Thursday, 4 December 2008

Please be seated.

The other day, I was on the tube. It was busy, but not crowded - all the seats taken, one or two standees. I was seated. The tube stopped, and a middle-aged woman got on, and stood near me. And at once, I was thrown into my own private episode of 'Curb Your Enthusiasm'. You see, I quite like giving my seat up for people. It's easy, it's courteous, and it makes you feel at once youthful and self-righteous, which is an excellent combination, just ask Joan of Arc. I wish we still had the rule that a man automatically gives up his seat for a lady. But we don't, and so just as I was about to get up, it occurred to me that this woman might not be pleased if I did. She was quite overweight, so it was hard to judge her age- she could have been anywhere between 40 and 55. And if she was only 40, it might be really depressing - 'Oh God, I look so old someone actually offered me their seat on the tube!'. Or worse, what if she thought I was offering her it because she was so overweight? So I stayed sat down (and so did everyone else in the carriage, to be fair), but felt bad about it. Then, at the next stop, salvation. Another woman got on, who was definitely over sixty. Brilliant. I could prove to the first woman that I was the sort of person who gave up my seat to ladies of a certain age, but that her obvious youth and beauty meant she didn't qualify. I sprang to my feet with olde world charm, and the second lady, thanking me prettily, sat down. 


It was at this point that it occurred to me there was another possible interpretation of what I'd just done. Because the first lady was black, and the second was white.  It might be that by sitting stolidly in my seat whilst a black woman stood, and then leaping up the moment a white woman boarded, I had come across as just a little bit... Klansman-y. I looked over to see how the first woman had reacted. And that's when I noticed that she wasn't quite as overweight as I'd thought. She was pregnant.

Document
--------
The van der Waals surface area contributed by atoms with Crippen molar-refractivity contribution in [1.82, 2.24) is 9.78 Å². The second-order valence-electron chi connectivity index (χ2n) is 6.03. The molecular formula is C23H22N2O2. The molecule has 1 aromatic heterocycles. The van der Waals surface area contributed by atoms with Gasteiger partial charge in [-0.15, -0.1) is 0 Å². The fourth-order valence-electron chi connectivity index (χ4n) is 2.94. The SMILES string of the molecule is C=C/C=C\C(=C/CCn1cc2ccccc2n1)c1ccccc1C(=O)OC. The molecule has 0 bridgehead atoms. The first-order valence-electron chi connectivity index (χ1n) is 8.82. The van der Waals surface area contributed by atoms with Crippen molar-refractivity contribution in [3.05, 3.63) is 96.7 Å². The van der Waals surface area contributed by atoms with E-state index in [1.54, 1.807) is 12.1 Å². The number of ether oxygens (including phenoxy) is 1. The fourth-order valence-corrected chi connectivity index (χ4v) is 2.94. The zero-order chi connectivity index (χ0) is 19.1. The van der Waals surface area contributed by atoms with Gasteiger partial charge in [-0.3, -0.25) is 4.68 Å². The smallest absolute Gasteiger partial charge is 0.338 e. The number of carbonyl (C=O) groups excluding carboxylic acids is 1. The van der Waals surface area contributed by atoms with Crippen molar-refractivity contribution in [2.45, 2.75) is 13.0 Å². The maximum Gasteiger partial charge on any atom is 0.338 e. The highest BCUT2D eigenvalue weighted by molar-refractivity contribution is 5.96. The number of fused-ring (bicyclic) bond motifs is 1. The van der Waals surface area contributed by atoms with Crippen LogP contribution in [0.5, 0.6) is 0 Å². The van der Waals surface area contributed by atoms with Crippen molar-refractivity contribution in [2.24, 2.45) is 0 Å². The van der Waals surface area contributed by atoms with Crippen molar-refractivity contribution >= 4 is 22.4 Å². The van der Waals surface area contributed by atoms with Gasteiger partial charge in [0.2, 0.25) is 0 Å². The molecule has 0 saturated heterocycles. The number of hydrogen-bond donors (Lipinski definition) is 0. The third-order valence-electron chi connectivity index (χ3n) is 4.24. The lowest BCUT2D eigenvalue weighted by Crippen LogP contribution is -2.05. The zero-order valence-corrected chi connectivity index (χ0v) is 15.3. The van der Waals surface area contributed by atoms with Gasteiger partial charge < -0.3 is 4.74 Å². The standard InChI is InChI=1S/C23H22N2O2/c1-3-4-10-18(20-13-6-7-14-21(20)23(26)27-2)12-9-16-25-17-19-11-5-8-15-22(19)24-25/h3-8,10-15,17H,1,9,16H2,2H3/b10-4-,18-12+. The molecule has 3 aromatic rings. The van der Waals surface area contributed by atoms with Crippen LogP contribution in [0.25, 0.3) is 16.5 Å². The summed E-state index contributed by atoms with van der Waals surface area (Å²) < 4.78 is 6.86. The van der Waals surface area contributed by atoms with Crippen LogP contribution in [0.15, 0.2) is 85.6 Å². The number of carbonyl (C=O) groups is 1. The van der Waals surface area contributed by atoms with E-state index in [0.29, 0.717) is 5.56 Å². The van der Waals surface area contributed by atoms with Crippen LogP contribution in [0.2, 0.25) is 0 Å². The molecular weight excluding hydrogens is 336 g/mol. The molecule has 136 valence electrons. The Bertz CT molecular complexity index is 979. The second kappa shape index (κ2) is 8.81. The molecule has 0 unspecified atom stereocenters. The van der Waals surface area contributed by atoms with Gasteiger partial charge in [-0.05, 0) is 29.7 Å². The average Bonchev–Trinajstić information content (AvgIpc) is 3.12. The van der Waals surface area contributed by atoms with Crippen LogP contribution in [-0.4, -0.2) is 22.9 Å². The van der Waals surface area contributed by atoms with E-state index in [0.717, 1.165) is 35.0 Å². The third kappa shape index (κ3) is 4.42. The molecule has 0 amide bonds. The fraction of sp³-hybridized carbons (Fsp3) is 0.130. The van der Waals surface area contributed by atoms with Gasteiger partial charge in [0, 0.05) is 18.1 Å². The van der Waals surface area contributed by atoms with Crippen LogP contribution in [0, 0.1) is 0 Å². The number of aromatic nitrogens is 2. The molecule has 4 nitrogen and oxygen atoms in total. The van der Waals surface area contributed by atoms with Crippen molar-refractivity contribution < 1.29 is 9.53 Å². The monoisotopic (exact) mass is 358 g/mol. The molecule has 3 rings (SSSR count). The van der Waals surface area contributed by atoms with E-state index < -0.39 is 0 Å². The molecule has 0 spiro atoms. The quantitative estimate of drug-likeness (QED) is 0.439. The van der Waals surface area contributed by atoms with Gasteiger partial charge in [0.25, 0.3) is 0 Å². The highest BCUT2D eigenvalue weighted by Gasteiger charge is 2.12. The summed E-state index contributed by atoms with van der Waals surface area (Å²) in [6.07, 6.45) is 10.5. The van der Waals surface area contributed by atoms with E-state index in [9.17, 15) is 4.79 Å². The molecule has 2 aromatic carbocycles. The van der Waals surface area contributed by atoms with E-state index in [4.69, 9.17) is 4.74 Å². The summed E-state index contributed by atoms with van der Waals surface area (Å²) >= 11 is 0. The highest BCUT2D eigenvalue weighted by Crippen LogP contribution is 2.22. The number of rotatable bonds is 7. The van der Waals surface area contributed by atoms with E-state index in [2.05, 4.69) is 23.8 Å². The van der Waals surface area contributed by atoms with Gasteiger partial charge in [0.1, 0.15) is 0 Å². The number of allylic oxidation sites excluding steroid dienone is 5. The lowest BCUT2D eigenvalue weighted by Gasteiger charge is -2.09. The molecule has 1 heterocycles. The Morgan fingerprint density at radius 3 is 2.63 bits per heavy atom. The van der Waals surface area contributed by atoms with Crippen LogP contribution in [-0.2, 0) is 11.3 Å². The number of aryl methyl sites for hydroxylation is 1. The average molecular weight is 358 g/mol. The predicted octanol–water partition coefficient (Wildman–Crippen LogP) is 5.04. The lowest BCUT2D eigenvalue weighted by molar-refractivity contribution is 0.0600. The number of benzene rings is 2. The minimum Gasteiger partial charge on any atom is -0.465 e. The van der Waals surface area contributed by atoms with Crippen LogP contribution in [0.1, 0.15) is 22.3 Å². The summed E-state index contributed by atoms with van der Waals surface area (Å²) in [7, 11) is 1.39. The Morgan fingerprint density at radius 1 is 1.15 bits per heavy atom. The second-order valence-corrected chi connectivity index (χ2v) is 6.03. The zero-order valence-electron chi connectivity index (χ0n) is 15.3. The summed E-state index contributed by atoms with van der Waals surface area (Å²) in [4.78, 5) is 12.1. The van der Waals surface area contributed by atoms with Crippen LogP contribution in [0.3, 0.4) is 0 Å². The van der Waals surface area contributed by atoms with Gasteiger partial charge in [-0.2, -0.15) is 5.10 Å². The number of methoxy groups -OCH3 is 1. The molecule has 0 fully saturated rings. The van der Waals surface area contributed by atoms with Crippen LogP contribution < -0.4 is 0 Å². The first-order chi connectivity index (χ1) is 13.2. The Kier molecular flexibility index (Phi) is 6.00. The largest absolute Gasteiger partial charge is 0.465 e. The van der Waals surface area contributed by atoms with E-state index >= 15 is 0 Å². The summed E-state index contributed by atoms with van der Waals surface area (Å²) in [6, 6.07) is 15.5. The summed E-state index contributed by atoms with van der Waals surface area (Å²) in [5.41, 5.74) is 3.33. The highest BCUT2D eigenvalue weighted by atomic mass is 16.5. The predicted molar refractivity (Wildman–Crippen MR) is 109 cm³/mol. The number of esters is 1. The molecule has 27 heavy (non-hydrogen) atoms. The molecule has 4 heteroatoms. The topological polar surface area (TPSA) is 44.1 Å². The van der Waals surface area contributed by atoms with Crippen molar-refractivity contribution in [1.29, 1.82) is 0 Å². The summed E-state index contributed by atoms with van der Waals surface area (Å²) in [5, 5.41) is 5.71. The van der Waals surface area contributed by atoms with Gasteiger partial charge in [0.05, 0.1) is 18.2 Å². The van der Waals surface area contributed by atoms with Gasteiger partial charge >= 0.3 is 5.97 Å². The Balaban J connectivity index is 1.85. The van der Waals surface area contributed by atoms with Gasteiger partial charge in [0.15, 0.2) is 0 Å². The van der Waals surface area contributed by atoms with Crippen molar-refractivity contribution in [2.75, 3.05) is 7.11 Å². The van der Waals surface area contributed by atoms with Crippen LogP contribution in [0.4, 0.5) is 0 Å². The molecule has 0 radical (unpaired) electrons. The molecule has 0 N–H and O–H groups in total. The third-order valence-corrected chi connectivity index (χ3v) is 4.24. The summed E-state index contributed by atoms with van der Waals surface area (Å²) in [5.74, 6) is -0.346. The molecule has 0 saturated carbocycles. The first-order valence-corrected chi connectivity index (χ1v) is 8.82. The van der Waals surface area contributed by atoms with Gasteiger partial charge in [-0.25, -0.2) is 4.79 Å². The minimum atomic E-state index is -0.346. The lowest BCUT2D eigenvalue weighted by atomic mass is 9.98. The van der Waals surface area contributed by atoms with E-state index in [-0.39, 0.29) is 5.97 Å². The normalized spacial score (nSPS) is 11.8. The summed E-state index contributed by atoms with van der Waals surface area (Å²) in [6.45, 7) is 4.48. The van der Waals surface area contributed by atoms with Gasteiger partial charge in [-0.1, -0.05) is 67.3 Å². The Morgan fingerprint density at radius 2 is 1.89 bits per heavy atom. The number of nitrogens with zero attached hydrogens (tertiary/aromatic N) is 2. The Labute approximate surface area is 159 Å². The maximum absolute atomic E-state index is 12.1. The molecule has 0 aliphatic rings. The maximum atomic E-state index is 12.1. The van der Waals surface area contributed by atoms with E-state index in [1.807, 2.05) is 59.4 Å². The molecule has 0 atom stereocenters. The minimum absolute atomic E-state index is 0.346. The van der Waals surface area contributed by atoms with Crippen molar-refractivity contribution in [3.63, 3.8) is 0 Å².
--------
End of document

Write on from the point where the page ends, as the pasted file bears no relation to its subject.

9 comments:

stu said...

Win some, loose some. Social graces maketh the man in the first place. Go with your first instincts ...

Emma said...

Good to know I am not the only loon who agonizes over this sort of thing.

PS, Klansman.

John Finnemore said...

With a capital K, you mean? Duly noted.

Persephone said...

The only time I ever encountered an awkward moment offering my seat to someone was when I was a teenager and offered my seat to an older lady. "Oh, have my grey hairs earned me a seat?" she asked pleasantly. I nearly died of embarrassment, because how do you respond to such a remark?

(Stu's right; don't over think it. I've never, at any age, been upset when someone offers me his/her seat. Whether I accept or not, I always thank them for their thoughtfulness.)

Brob said...

Good work sir. The Daily Mail would be proud.

Anonymous said...

Urgh, I get this all the time. I used to consider for too long if it would look like I was insinuating that they were old, or considerably larger than me, that by the time I had decided to get up, I felt I had left it too long, and it would be awkward.
Now, if a train looks like it has any chance of becoming crowded, I just choose to stand.

Anonymous said...

*crying*
This is pretty much my life- waiting too long to do something I should have done, then realizing it's too late.

peetapen said...

that's always my dilemma because I'm a girl. I want to give seats to most people but i want to give men a chance at chivalry (*evil grin*)

Janet Paderewski said...

Points for trying! On my most recent trip to London I had on a black walking cast for a broken foot, but my coat is so long it nearly covers it. Several men *thought* about getting up - I could see it in their eyes. "Is she as old as I think she is? Nah, she's heavy so she should probably stand up and work off some of it...oh, bollocks, look, she's got a broken leg..."